Home > Foreclosure News > The Loan Modification Game: Square Pegs, Round Holes

The Loan Modification Game: Square Pegs, Round Holes

The Modification Game:  Square Pegs, Round Holes

          So many homeowners are in what feels like no-win situations at the moment when it comes to modifications.  In the beginning of the modification, the homeowner is forced to show “hardship” to the lender.  For some the “hardship” is over years later.  Some homeowners have found employment and merely want to make their mortgage payment, but they can’t.  Once they try they are told by the bank that they owe so much in arrears that they have to pay those before a payment can be made.  Most people today don’t have $177,000 lying around, so the bank starts the pressure for a short sale or deed in lieu of foreclosure where you basically give the house back.

          I’ve watched homeowners struggle through the process.  I’ve seen them submit documents dozens of times only to have them lost, have to resubmit, and then end up declined for a modification anyway.  If modifications were the goal of the government, then why are so few of them going through?

          If you seek a modification, you soon find out that you have a new part time job.  For years, people battled dealing with different representatives on the phone in different states only to be told one thing by one person and another by another, and to have to resubmit documents to various places.

          The Office of the Comptroller of the Currency (OCC) mandated to the servicers that they develop a “single point of contact” for people in these situations.  Taken from the following article on their page, “The enforcement actions require the servicers to ensure that foreclosures are not pursued once a mortgage has been approved for modification and to establish a single point of contact for borrowers throughout the loan modification and foreclosure processes.”  http://www.occ.gov/news-issuances/news-releases/2011/nr-occ-2011-47.html

          How has that single point of contact helped?  The problem is that they cannot change the guidelines that bind loan modifications.  Many homeowners are told they do not qualify for the HAMP program (and very few will ever), but are not told that they can qualify for an “in-house” modification by the bank.  Yes, it is not over, not even with the big “No” to HAMP.

          Often the servicer you are writing to such as Bank of America or Chase has to get Freddie Mac or Fannie Mae’s approval for the loan modification.  Keep in mind the government bailed out these entities. This is the very problem with homeowners unaware of who actually holds their note.  I have seen servicers work out modifications only to have Freddie Mac file for foreclosure.  If you don’t fit, it may be the guidelines of these very entities keeping you out.  Always ask for an “in-house” modification from the servicer themselves.  The problem is resubmitting everything over and over again.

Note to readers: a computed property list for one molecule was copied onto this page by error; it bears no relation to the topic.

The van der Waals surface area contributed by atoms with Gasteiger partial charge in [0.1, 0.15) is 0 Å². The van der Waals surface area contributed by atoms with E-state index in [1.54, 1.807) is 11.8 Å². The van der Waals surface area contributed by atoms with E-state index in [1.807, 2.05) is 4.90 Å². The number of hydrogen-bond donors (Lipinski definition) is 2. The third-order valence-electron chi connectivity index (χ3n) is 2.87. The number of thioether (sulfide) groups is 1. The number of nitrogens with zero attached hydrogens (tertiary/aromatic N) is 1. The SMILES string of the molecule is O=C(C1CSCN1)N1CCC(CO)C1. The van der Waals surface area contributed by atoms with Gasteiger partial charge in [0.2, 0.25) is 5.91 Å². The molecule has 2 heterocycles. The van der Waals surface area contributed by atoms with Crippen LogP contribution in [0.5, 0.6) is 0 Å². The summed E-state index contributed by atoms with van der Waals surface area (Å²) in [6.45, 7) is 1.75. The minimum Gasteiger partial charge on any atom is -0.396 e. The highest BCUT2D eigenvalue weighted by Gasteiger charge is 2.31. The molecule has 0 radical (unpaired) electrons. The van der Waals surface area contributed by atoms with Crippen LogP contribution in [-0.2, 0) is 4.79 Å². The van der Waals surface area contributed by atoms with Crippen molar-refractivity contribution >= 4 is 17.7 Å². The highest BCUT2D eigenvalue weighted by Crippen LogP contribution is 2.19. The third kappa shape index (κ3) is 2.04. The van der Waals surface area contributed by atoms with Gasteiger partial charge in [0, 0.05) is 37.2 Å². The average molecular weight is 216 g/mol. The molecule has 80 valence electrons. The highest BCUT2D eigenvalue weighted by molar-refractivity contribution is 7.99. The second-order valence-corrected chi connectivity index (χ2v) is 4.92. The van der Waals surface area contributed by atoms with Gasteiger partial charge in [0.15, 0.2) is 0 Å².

I often have my clients send me the essential documents they will ask for and then just mail a current bank statement or tax filing to alleviate the pressure.  What people and unfortunately our government do not understand is the toll and emotional distress of submitting the same documents over the course of years.  Most of them are doing it because they were told to stop paying in order to obtain a loan modification, and feel as if they submit the documents they will be approved.

          That was the feeling from the beginning:  all homes would be modified and saved.  Years later we see the bank pursuing other “alternatives” to loan modifications with a homeowner still in disbelief because they jumped through every hoop they were told to, and no real understanding of what happened or went wrong.

          The problem was the servicer never told them that even if they jumped how narrow the hoop would be, and getting stuck in what seems a never ending process would leave them trapped.   Some tips to help:

1)   Keep asking and don’t give up.  If you are declined ask to be reconsidered again.

2)   Report any problems that you feel are unethical to your state Attorney General or the federal government.  Check out sites such as http://www.sigtarp.gov/Pages/home.aspx

3)   Ask for an “in-house” modification consideration if you are declined for the government programs.

4)   Keep sending in whatever they ask (watching what you admit to in letters of course).  Nine times out of ten they complain at mediation they cannot modify a loan because they do not have enough documentation.  Give them the kitchen sink so to speak.  Don’t give them an inch to come up with a reason to say “no” or they will.

5)   Watch out for insane deadlines.  Often you will get a request in the mail for documents that will be due four days later.  Do not be afraid to call and ask for an extension and tell them their deadline is unreasonable.  Have access to a fax machine and their number so you don’t waste mail-in time.  Virtual fax services online are cheap and run around $7-9 dollars a month.

6)   Consult an attorney.  An attorney can help send certain letters that will protect your rights and can attempt to find who actually holds your note and what the true basis for a loan modification denial is.

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